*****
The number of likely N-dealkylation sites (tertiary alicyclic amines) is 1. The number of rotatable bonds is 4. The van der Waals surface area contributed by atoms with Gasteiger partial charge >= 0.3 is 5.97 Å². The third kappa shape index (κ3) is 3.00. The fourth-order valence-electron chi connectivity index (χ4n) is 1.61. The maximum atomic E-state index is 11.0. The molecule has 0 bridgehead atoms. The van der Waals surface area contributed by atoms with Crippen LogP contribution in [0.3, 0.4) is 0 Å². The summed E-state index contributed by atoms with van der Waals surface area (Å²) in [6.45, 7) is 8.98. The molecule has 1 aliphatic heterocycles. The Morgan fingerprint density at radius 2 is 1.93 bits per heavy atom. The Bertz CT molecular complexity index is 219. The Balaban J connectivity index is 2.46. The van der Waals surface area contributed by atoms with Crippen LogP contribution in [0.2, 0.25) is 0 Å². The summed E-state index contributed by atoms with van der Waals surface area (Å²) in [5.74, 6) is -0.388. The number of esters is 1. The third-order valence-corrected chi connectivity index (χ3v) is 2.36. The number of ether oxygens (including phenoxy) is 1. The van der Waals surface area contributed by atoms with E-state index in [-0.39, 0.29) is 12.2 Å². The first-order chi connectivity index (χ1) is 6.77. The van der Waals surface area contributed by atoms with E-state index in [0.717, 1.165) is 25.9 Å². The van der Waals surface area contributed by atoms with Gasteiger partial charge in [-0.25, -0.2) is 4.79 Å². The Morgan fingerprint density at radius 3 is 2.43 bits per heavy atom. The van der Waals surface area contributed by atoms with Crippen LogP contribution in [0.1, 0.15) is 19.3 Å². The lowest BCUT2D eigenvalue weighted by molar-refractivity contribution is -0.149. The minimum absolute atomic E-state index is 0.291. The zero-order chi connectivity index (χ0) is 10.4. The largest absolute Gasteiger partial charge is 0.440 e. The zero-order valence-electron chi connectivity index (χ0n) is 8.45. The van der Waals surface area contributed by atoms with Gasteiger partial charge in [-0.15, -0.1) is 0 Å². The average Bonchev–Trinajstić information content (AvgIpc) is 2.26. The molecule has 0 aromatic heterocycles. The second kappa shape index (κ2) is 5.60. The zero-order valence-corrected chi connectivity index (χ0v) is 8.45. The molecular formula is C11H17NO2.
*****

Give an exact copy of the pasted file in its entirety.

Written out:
The number of likely N-dealkylation sites (tertiary alicyclic amines) is 1. The number of rotatable bonds is 4. The van der Waals surface area contributed by atoms with Gasteiger partial charge >= 0.3 is 5.97 Å². The third kappa shape index (κ3) is 3.00. The fourth-order valence-electron chi connectivity index (χ4n) is 1.61. The maximum atomic E-state index is 11.0. The molecule has 0 bridgehead atoms. The van der Waals surface area contributed by atoms with Crippen LogP contribution in [0.3, 0.4) is 0 Å². The summed E-state index contributed by atoms with van der Waals surface area (Å²) in [6.45, 7) is 8.98. The molecule has 1 aliphatic heterocycles. The Morgan fingerprint density at radius 2 is 1.93 bits per heavy atom. The Bertz CT molecular complexity index is 219. The Balaban J connectivity index is 2.46. The van der Waals surface area contributed by atoms with Crippen LogP contribution in [0.2, 0.25) is 0 Å². The summed E-state index contributed by atoms with van der Waals surface area (Å²) in [5.74, 6) is -0.388. The number of esters is 1. The third-order valence-corrected chi connectivity index (χ3v) is 2.36. The number of ether oxygens (including phenoxy) is 1. The van der Waals surface area contributed by atoms with E-state index in [-0.39, 0.29) is 12.2 Å². The first-order chi connectivity index (χ1) is 6.77. The van der Waals surface area contributed by atoms with E-state index in [0.717, 1.165) is 25.9 Å². The van der Waals surface area contributed by atoms with Gasteiger partial charge in [-0.25, -0.2) is 4.79 Å². The Morgan fingerprint density at radius 3 is 2.43 bits per heavy atom. The van der Waals surface area contributed by atoms with Crippen LogP contribution in [0.1, 0.15) is 19.3 Å². The lowest BCUT2D eigenvalue weighted by molar-refractivity contribution is -0.149. The minimum absolute atomic E-state index is 0.291. The zero-order chi connectivity index (χ0) is 10.4. The largest absolute Gasteiger partial charge is 0.440 e. The zero-order valence-electron chi connectivity index (χ0n) is 8.45. The van der Waals surface area contributed by atoms with Gasteiger partial charge in [-0.15, -0.1) is 0 Å². The average Bonchev–Trinajstić information content (AvgIpc) is 2.26. The molecule has 0 aromatic heterocycles. The second kappa shape index (κ2) is 5.60. The zero-order valence-corrected chi connectivity index (χ0v) is 8.45. The molecular formula is C11H17NO2.